Endoscopic pilonidal sinus treatment: a prospective multicentre trial


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Abstract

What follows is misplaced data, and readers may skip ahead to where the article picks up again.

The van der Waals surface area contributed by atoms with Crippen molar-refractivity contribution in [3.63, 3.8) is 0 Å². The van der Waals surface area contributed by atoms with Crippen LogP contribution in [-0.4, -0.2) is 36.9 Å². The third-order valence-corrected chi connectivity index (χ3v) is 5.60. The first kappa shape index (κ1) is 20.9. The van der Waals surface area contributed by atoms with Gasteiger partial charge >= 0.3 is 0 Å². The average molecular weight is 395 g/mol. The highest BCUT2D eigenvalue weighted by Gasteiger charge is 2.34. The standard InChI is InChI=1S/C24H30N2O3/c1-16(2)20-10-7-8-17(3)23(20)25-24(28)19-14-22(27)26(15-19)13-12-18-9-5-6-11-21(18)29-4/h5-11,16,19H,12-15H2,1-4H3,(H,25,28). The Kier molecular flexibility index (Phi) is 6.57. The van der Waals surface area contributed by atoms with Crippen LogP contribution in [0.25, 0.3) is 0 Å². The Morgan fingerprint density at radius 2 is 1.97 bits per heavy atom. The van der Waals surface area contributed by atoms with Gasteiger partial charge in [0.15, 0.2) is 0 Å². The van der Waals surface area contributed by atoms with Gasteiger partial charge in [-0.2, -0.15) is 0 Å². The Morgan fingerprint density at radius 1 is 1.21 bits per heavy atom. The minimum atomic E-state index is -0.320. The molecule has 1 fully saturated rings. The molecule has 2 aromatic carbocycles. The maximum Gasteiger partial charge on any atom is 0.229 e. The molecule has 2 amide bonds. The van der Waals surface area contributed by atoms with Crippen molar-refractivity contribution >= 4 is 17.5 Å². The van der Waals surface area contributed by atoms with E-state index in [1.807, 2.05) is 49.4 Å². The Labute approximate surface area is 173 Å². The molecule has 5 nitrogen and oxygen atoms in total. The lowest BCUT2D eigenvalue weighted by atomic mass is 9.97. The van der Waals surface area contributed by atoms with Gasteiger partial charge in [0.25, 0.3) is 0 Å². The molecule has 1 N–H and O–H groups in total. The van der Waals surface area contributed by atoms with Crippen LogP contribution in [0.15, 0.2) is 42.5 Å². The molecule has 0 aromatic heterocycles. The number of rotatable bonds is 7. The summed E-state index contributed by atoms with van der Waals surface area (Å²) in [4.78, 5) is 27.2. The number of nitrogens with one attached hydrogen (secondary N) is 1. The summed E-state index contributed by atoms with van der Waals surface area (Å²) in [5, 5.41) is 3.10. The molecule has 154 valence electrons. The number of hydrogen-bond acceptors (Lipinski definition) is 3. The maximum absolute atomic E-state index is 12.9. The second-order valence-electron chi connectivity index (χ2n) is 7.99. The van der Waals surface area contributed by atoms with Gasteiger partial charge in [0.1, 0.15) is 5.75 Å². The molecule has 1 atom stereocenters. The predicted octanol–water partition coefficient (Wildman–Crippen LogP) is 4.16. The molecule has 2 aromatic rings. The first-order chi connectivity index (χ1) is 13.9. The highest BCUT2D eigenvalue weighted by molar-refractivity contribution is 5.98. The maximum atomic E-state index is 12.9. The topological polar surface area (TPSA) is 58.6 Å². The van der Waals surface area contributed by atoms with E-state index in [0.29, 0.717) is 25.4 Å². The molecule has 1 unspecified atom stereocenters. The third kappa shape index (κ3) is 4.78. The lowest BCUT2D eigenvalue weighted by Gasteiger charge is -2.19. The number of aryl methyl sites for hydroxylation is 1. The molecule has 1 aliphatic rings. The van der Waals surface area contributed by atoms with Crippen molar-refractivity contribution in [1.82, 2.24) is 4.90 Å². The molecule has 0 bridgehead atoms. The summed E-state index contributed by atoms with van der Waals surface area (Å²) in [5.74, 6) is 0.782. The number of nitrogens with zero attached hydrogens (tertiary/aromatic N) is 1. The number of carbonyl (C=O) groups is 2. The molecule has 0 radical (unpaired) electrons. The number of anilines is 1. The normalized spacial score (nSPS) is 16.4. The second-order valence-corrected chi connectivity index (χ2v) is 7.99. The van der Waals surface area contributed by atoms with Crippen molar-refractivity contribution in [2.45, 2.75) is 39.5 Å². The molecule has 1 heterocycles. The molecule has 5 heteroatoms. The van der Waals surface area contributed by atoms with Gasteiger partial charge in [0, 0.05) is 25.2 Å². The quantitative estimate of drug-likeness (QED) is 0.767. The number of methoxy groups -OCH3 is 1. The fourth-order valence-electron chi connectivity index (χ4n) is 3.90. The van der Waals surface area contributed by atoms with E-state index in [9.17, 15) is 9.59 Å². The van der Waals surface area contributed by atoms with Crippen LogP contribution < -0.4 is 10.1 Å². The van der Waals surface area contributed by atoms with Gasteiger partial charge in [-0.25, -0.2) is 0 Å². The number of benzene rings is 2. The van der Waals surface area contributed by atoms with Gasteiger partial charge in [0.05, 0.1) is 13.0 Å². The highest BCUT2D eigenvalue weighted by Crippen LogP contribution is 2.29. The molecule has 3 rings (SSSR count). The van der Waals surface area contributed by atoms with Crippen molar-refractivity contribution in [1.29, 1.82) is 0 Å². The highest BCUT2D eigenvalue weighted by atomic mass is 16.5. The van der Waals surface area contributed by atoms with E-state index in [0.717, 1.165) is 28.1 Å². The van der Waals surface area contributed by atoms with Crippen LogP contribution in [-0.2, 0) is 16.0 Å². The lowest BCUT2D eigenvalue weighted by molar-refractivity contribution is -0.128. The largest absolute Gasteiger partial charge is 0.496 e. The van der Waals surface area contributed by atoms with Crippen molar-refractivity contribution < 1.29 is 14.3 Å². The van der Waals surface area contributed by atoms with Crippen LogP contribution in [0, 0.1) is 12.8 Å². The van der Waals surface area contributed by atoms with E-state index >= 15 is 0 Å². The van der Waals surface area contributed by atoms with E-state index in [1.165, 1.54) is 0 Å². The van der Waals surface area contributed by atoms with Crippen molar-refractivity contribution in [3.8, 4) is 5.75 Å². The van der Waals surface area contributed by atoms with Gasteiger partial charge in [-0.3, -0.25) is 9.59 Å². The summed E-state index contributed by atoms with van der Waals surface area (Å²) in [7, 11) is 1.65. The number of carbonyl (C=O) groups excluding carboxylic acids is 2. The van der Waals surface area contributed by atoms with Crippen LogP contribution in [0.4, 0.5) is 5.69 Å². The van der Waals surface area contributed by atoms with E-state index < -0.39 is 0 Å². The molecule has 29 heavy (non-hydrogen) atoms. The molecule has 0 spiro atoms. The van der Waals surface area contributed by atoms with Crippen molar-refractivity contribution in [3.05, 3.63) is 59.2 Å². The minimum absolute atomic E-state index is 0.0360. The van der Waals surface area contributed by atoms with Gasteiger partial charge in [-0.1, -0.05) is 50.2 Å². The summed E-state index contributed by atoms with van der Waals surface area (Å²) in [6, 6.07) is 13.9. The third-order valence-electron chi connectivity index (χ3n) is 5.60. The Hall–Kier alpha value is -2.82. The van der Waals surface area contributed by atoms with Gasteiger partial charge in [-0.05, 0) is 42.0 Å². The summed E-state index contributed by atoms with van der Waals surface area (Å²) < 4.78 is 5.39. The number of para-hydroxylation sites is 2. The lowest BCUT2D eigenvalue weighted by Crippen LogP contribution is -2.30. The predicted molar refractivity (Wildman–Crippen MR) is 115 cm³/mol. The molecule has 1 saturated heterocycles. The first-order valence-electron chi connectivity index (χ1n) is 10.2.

BackgroundPilonidal disease (PD) is a common inflammatory disease of the gluteal fold, resulting in recurrent acute/chronic infection at the level of the natal cleft. In this study, endoscopic pilonidal sinus treatment (EPSiT), a new endoscopic minimally invasive procedure, was evaluated for its effectiveness in treating PD.MethodsTwo hundred and fifty prospective patients with chronic PD were enrolled in a prospective multicentre study conducted at a secondary and tertiary colorectal surgery centre. The primary end-point of this study was wound healing, and the short-/long-term outcomes such as healing time, morbidity rate and recurrence rate were analysed. The secondary end-point of this study was quality of life (QoL).ResultsThe complete wound healing rate was 94.8%, and the mean complete wound healing time was 26.7 ± 10.4 days. The incomplete healing rate (5.2%) was significantly related to the number of external openings (P = 0.01). There was no difference in the failure rate when EPSiT was performed as the first-line treatment for PD or when it was used after unsuccessful procedures (P = n.s.). Recurrence occurred in 12 cases (5%). The QoL significantly increased from preoperative levels 15 days after the EPSiT procedure (45.3 vs 7.9; P < 0.0001).ConclusionsThe EPSiT procedure is a safe and effective technique for treating PD. It provides better short- and long-term outcomes than various other techniques that are more invasive. EPSiT is a minimally invasive outpatient procedure, which is associated with a quick recovery and a good QoL outcome.

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